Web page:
Spoiler alert: The following contains details from the series “The Me You Can’t See,” now streaming on Apple TV+.
Oprah Winfrey, in her mental health-focused series “The Me You Can’t See,” talks about being sexually abused as a child and gets emotional when talking about her teachers. But she says the only trauma from her life that still causes her to weep is the wound of the cross-country move she made at a young age to begin living with her mother after previously being raised by her grandmother.
Oprah’s mother was living in the house of someone who was “very light-skinned” who mistreated Oprah because of the color of her skin.
“That very first night, she wouldn’t let me come in the house,” says Winfrey. “There was a little porch foyer that was exposed to the street, and I had to sleep out there on a sofa.”
When her mother didn’t protest the decision “I knew I was alone,” Winfrey recalls.
The bombshell-filled series also features interviews with co-executive producer Prince Harry and stars like Lady Gaga.
During the show, Winfrey relives the pain of being raped by her older cousin, before she even knew what sex was. The abuse began at the age of 9.
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Prince Harry and Oprah Winfrey have partnered as executive producers for the mental health docuseries “The Me You Can’t See,” available now to stream on Apple TV+. (Photo: AP)
“I didn’t even know what was happening to me, and I kept that secret,” she says. “And it’s just something I accepted: that a girl child ain’t safe in a world full of men.”
For Winfrey, “It’s my teachers that saved me.”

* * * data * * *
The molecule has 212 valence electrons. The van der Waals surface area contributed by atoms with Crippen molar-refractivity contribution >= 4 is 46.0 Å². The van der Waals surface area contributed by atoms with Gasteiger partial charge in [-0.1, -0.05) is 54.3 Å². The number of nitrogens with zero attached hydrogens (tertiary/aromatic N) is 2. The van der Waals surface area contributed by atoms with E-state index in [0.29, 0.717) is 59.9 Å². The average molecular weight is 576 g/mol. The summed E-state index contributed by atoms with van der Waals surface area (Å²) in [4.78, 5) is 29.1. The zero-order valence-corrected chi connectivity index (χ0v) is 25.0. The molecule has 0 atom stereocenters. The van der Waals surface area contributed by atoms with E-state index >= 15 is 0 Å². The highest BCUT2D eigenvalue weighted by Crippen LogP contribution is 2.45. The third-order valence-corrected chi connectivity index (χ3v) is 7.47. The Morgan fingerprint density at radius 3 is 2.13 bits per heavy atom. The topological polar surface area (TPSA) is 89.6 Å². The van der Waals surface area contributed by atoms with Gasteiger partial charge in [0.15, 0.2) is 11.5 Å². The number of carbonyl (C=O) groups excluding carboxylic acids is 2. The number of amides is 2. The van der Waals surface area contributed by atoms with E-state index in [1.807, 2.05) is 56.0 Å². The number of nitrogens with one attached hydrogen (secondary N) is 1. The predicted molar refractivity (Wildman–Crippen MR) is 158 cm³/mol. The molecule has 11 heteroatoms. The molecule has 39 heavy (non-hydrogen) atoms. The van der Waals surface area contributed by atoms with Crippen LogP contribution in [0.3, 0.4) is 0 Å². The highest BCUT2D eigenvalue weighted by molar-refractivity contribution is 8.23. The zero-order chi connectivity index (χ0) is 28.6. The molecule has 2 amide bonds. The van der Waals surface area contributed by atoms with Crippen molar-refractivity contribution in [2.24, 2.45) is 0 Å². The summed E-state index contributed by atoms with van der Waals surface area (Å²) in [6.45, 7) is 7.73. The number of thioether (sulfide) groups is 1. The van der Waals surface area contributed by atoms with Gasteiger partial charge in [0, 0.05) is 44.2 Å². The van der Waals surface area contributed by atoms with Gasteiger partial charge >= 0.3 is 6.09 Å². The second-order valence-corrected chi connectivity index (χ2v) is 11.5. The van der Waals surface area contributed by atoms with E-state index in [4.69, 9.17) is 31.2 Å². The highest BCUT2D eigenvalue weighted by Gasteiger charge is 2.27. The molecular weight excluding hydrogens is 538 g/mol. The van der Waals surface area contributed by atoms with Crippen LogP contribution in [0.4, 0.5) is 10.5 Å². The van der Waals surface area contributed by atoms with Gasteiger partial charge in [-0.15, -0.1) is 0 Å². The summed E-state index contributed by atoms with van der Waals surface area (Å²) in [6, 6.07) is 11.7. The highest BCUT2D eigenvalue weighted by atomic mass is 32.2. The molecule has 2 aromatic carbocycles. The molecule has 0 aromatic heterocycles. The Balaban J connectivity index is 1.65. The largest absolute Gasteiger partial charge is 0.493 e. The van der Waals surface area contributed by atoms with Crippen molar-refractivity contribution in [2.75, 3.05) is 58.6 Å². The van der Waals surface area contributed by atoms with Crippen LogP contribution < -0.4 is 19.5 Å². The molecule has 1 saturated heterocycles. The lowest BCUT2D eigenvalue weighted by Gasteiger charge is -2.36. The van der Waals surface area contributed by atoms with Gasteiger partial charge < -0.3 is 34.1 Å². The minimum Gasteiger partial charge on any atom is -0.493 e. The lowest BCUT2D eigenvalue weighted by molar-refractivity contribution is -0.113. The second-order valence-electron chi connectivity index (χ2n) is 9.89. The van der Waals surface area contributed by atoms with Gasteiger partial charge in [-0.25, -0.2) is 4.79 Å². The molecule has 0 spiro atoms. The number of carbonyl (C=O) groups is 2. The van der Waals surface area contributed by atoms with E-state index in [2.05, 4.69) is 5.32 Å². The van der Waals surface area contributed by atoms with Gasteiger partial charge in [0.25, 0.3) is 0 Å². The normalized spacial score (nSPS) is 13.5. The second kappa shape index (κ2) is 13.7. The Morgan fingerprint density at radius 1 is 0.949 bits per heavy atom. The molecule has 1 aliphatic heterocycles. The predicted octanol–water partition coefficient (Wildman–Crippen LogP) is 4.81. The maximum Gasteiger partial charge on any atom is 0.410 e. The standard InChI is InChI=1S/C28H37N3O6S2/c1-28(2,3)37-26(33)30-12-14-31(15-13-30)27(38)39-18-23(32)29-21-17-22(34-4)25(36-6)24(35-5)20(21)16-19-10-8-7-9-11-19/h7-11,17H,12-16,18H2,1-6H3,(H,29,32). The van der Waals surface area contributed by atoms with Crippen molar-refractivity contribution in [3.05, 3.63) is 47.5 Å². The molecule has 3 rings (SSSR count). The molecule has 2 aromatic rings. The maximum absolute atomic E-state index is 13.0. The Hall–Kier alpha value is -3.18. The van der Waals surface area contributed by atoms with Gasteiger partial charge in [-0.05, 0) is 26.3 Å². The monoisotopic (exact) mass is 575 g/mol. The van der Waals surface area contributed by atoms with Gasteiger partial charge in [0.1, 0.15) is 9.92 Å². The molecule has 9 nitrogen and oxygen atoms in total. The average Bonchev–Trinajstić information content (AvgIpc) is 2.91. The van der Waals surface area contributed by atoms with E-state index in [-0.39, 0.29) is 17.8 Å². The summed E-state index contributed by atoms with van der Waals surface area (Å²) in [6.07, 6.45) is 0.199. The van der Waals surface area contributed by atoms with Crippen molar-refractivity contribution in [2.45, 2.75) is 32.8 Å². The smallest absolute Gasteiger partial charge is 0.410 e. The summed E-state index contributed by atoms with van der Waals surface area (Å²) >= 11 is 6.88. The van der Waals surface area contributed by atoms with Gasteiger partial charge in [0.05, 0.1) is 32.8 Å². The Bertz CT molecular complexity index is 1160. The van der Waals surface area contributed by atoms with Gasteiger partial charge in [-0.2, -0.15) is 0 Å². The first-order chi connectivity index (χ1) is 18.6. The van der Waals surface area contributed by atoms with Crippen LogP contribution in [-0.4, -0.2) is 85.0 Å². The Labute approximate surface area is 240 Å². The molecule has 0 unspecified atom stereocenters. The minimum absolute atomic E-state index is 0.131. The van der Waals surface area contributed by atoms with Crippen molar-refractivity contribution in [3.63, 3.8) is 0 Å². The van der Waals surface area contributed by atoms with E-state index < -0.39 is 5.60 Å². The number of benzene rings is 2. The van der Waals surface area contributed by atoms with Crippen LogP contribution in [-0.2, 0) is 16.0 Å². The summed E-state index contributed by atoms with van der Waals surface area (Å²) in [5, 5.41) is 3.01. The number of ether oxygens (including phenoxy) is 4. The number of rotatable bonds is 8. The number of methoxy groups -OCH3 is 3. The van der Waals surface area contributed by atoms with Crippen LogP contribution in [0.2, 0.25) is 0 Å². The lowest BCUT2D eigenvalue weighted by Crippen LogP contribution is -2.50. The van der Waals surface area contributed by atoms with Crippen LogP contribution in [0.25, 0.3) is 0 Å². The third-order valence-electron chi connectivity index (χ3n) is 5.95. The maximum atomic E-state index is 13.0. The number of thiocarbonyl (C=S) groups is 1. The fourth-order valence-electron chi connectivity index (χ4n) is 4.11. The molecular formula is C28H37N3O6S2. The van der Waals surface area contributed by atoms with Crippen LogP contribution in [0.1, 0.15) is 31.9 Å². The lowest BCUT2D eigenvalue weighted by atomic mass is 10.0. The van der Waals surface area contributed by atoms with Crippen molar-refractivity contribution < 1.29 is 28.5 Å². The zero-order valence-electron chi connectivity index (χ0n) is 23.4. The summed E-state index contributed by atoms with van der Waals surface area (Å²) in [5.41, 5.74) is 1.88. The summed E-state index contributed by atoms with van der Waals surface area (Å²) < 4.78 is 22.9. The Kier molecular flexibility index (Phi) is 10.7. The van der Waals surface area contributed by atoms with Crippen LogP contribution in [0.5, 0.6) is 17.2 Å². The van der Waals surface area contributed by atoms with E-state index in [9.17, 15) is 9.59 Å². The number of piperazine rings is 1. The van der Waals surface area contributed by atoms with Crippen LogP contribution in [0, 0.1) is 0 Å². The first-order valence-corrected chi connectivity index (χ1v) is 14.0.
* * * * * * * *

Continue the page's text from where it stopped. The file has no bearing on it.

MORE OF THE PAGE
With tears in her eyes, she elaborates: “For so many years in my life that’s the only place I ever really felt loved. And it’s the reason why for so many years I wanted to be a teacher, to be able to give to other kids what my teachers had given to me.”
Winfrey first shared the details of her own childhood sexual abuse on the Nov. 10, 1986, episode of her eponymously named talk show.
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Oprah Winfrey speaks candidly about her childhood trauma in the Apple TV+ series, for which she and Harry are executive producers. (Photo: Steve Jennings/Getty Images)
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“You see there really is no darker secret than sexual abuse,” she said at the time. “I am telling you about myself so that maybe the closet where so many sexual abuse victims and their abusers hide might swing open just a crack today, and let some light in.”
Throughout her career, the talk show host has produced more than 200 episodes about sexual abuse.
On Nov. 5, 2010, the “Oprah Winfrey Show” invited 200 male molestation survivors to appear. The watershed episode has been recognized for how it challenged cultural norms about sexual abuse and male survivors.
Contributing: Devon Link
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